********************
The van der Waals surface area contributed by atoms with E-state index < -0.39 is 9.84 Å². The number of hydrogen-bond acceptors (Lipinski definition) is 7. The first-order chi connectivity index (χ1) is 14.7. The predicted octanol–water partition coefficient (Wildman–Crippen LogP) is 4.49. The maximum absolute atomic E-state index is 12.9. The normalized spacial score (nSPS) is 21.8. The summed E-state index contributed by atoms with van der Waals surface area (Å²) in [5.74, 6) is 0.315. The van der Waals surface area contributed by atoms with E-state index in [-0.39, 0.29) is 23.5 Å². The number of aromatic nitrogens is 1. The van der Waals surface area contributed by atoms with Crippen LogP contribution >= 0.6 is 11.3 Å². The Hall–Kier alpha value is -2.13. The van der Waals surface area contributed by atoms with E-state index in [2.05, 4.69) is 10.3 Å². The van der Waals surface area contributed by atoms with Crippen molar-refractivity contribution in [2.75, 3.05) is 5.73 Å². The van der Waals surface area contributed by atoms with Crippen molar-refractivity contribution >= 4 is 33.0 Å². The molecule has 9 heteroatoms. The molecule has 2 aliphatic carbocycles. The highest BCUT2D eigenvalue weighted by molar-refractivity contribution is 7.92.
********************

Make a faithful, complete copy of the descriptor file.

The van der Waals surface area contributed by atoms with E-state index < -0.39 is 9.84 Å². The number of hydrogen-bond acceptors (Lipinski definition) is 7. The first-order chi connectivity index (χ1) is 14.7. The predicted octanol–water partition coefficient (Wildman–Crippen LogP) is 4.49. The maximum absolute atomic E-state index is 12.9. The normalized spacial score (nSPS) is 21.8. The summed E-state index contributed by atoms with van der Waals surface area (Å²) in [5.74, 6) is 0.315. The van der Waals surface area contributed by atoms with E-state index in [-0.39, 0.29) is 23.5 Å². The number of aromatic nitrogens is 1. The van der Waals surface area contributed by atoms with Crippen LogP contribution >= 0.6 is 11.3 Å². The Hall–Kier alpha value is -2.13. The van der Waals surface area contributed by atoms with E-state index in [2.05, 4.69) is 10.3 Å². The van der Waals surface area contributed by atoms with Crippen molar-refractivity contribution in [2.75, 3.05) is 5.73 Å². The van der Waals surface area contributed by atoms with Crippen molar-refractivity contribution >= 4 is 33.0 Å². The molecule has 9 heteroatoms. The molecule has 2 aliphatic carbocycles. The highest BCUT2D eigenvalue weighted by molar-refractivity contribution is 7.92.